DESCRIPTION: "A beggar man laid himself down to sleep, Rumsty-o, Rumsty-o. A beggar man laid himself down to sleep, On the banks of the Mersey so wide and steep." Two thieves come by and rob the beggar. The singer sees them in the dock, then on Tyburn gallows
EARLIEST DATE: 1887 (College Songs)
KEYWORDS: thief begging punishment execution
FOUND IN: US(NE)
REFERENCES (2 citations):
Linscott, pp. 295-296, "Tyburn Hill" (1 text, 1 tune)
ADDITIONAL: Henry Randall Waite, _College Songs: A Collection of New and Popular Songs of the American Colleges_, new and enlarged edition, Oliver Ditson & Co., 1887, p. 55, "Rumsty Ho!" (1 text, 1 tune) (part 3, p. 68 in the 1876 edition)
ST Lins295 (Partial)
NOTES [127 words]: Linscott points out that executions at Tyburn (Tye Burn) stopped in 1783 (after which time they took place at Newgate), implying that that dates this song. This doesn't really follow; "Tyburn" had by then become a byword of sorts.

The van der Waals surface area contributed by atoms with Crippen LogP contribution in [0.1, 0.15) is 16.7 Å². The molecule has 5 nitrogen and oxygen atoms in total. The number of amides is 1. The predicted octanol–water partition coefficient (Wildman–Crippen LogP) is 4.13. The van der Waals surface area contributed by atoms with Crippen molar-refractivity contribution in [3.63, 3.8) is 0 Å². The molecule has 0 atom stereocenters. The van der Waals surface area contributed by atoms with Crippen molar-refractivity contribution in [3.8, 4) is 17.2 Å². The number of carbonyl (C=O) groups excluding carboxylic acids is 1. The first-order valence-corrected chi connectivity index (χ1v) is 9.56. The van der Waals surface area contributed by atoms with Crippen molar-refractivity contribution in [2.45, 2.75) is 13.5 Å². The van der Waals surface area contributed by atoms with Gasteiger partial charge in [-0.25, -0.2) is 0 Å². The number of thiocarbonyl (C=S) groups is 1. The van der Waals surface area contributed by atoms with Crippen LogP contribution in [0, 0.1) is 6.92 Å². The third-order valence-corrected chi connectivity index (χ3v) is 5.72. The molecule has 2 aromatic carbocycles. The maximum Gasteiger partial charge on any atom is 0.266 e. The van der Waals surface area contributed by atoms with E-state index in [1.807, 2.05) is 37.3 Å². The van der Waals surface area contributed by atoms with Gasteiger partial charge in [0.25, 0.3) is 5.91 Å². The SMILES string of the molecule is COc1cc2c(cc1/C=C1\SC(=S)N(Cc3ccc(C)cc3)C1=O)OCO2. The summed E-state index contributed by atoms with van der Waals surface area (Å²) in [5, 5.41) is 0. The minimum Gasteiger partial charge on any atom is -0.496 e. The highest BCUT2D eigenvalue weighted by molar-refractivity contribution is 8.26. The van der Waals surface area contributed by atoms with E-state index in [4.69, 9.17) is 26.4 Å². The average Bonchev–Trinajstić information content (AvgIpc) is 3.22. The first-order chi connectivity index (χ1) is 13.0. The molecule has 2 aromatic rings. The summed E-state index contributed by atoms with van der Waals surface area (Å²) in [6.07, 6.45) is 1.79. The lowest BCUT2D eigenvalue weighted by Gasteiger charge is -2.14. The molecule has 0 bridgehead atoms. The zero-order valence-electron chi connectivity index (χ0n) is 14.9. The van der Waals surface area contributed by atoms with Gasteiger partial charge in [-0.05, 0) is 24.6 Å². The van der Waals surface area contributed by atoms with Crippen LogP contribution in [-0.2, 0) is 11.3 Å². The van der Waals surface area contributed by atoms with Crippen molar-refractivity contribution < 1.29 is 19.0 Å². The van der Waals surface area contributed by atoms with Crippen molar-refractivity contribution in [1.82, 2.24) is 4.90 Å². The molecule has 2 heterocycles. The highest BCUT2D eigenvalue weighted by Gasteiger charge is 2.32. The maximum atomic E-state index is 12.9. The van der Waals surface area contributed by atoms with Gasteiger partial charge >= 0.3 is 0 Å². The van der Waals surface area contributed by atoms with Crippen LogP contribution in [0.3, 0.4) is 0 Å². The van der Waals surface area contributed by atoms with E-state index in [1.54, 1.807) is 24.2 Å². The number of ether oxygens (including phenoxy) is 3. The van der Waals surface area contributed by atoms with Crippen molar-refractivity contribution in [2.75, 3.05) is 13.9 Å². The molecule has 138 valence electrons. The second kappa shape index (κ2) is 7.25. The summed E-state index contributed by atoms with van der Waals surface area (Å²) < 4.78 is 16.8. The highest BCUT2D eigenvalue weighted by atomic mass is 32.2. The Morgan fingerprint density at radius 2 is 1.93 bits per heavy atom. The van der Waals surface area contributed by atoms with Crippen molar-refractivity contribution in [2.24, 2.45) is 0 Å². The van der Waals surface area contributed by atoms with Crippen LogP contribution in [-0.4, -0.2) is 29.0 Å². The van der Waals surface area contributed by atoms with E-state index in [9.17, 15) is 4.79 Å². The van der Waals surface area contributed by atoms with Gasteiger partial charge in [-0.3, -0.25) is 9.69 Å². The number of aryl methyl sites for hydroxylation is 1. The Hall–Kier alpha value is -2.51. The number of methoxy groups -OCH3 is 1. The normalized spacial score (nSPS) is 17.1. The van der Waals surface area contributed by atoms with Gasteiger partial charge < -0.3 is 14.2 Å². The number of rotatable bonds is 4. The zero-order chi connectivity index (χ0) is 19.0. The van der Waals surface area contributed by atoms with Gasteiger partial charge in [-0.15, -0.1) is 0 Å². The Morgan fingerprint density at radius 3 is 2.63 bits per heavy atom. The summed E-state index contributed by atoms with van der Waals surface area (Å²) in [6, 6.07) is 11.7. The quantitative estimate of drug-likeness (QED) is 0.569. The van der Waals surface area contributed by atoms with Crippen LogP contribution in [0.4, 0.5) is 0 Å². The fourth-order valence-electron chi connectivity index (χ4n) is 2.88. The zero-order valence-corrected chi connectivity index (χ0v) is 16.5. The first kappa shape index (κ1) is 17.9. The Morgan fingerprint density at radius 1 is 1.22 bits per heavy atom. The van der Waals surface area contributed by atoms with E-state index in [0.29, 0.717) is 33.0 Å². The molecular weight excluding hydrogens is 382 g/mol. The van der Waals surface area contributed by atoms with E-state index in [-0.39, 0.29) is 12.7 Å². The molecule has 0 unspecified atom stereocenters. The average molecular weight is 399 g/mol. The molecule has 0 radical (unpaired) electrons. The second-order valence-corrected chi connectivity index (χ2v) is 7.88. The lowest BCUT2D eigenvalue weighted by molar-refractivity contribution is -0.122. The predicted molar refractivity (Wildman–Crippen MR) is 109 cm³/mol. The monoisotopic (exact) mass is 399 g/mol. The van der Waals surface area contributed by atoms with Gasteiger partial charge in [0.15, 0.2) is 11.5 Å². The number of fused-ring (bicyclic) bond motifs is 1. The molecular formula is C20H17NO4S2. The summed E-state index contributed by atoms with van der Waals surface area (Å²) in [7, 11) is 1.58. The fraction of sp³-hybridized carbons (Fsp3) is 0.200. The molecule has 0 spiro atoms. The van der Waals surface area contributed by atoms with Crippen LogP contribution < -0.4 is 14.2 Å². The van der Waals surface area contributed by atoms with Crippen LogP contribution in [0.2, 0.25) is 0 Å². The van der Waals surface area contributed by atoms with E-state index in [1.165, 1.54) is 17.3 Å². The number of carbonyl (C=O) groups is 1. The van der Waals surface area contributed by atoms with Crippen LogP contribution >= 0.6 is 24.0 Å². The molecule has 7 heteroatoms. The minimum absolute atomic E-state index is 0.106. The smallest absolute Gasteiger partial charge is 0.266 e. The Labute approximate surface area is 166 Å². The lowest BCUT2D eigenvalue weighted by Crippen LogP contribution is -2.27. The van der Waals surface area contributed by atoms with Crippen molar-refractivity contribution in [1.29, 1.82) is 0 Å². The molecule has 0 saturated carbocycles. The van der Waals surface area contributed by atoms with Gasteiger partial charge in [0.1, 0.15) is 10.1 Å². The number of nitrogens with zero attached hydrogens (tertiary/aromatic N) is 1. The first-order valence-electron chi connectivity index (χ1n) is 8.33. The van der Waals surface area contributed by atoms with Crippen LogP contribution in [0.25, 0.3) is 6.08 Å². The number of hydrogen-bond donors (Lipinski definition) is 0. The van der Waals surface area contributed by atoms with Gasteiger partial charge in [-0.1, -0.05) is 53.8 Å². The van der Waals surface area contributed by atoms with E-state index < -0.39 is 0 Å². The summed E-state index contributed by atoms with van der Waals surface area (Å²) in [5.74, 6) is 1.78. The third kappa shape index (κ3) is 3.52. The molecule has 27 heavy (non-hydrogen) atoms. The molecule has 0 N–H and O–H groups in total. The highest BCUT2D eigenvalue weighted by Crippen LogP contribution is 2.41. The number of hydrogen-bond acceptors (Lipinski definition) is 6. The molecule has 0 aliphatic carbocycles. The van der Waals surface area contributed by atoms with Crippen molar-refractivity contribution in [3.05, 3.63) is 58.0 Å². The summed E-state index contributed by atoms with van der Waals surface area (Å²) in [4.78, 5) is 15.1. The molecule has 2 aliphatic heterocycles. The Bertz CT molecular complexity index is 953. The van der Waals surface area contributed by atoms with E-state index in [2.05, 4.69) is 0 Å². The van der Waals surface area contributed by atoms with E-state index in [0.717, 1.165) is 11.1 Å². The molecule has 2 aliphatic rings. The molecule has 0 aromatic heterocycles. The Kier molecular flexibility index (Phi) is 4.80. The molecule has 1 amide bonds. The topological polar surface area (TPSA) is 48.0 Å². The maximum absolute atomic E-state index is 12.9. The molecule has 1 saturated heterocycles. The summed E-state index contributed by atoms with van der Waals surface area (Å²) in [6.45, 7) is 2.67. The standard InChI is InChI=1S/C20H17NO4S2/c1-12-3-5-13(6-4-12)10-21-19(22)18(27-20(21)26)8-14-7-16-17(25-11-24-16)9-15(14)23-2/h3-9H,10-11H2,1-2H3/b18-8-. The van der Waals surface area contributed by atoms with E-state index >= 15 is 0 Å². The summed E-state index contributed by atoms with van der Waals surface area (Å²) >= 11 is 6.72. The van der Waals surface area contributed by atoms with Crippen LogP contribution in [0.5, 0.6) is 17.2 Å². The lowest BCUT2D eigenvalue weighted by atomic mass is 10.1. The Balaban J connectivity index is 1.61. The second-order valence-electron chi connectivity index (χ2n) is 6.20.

In fact the song seems somewhat confused; why would robbers who worked near the Mersey be hanged at Tyburn?
Nonetheless, the confusion is early: The version in College Songs also says that the crime took place by the Mersey and the criminals executed at Tyburn. Curiously, although College Songs says the piece is "Used by permission," it does not list an author or say by whose permission it is used!
Finally, the form looks rather like a singing game. It's most unfortunate that we can't find more versions of this piece. - RBW
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